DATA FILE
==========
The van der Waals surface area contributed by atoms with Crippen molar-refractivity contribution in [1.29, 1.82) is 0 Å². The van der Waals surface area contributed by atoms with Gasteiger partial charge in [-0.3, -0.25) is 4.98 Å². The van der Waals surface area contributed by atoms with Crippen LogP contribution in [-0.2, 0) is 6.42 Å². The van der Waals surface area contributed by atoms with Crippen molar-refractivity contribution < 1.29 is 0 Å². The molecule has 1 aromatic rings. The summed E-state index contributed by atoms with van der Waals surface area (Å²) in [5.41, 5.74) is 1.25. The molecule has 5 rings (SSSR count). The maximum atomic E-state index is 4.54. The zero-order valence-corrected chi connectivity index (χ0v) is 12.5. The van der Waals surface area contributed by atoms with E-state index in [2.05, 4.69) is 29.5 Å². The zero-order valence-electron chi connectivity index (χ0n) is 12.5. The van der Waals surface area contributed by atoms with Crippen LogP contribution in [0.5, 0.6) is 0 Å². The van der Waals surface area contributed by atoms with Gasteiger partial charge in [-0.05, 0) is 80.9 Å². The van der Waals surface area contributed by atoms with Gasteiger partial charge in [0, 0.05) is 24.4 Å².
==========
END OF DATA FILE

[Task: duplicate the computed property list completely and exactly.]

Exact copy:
The van der Waals surface area contributed by atoms with Crippen molar-refractivity contribution in [1.29, 1.82) is 0 Å². The van der Waals surface area contributed by atoms with Gasteiger partial charge in [-0.3, -0.25) is 4.98 Å². The van der Waals surface area contributed by atoms with Crippen LogP contribution in [-0.2, 0) is 6.42 Å². The van der Waals surface area contributed by atoms with Crippen molar-refractivity contribution < 1.29 is 0 Å². The molecule has 1 aromatic rings. The summed E-state index contributed by atoms with van der Waals surface area (Å²) in [5.41, 5.74) is 1.25. The molecule has 5 rings (SSSR count). The maximum atomic E-state index is 4.54. The zero-order valence-corrected chi connectivity index (χ0v) is 12.5. The van der Waals surface area contributed by atoms with E-state index in [2.05, 4.69) is 29.5 Å². The zero-order valence-electron chi connectivity index (χ0n) is 12.5. The van der Waals surface area contributed by atoms with Crippen LogP contribution in [0.5, 0.6) is 0 Å². The van der Waals surface area contributed by atoms with Gasteiger partial charge in [-0.05, 0) is 80.9 Å². The van der Waals surface area contributed by atoms with Gasteiger partial charge in [0, 0.05) is 24.4 Å².